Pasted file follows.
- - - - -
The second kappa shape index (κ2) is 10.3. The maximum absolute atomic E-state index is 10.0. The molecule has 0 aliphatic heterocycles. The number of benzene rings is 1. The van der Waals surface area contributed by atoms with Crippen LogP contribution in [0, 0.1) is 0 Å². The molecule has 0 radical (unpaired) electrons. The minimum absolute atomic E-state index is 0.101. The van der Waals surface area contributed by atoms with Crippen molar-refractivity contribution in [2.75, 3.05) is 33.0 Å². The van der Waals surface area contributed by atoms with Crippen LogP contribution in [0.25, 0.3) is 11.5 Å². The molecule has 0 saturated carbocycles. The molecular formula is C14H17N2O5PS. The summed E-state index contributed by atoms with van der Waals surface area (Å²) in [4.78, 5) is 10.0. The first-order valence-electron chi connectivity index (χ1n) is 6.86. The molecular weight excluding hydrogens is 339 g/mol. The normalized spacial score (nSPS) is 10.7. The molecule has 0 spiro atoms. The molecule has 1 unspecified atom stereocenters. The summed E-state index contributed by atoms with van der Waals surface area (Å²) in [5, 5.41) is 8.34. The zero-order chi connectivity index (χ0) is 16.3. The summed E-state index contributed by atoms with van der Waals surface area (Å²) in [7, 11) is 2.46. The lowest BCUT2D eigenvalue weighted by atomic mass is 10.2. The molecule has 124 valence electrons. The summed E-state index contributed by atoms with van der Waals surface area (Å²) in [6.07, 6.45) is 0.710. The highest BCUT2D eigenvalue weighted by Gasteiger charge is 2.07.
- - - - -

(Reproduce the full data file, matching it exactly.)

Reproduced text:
The second kappa shape index (κ2) is 10.3. The maximum absolute atomic E-state index is 10.0. The molecule has 0 aliphatic heterocycles. The number of benzene rings is 1. The van der Waals surface area contributed by atoms with Crippen LogP contribution in [0, 0.1) is 0 Å². The molecule has 0 radical (unpaired) electrons. The minimum absolute atomic E-state index is 0.101. The van der Waals surface area contributed by atoms with Crippen molar-refractivity contribution in [2.75, 3.05) is 33.0 Å². The van der Waals surface area contributed by atoms with Crippen LogP contribution in [0.25, 0.3) is 11.5 Å². The molecule has 0 saturated carbocycles. The molecular formula is C14H17N2O5PS. The summed E-state index contributed by atoms with van der Waals surface area (Å²) in [4.78, 5) is 10.0. The first-order valence-electron chi connectivity index (χ1n) is 6.86. The molecular weight excluding hydrogens is 339 g/mol. The normalized spacial score (nSPS) is 10.7. The molecule has 0 spiro atoms. The molecule has 1 unspecified atom stereocenters. The summed E-state index contributed by atoms with van der Waals surface area (Å²) in [5, 5.41) is 8.34. The zero-order chi connectivity index (χ0) is 16.3. The summed E-state index contributed by atoms with van der Waals surface area (Å²) in [7, 11) is 2.46. The lowest BCUT2D eigenvalue weighted by atomic mass is 10.2. The molecule has 124 valence electrons. The summed E-state index contributed by atoms with van der Waals surface area (Å²) in [6.07, 6.45) is 0.710. The highest BCUT2D eigenvalue weighted by Gasteiger charge is 2.07.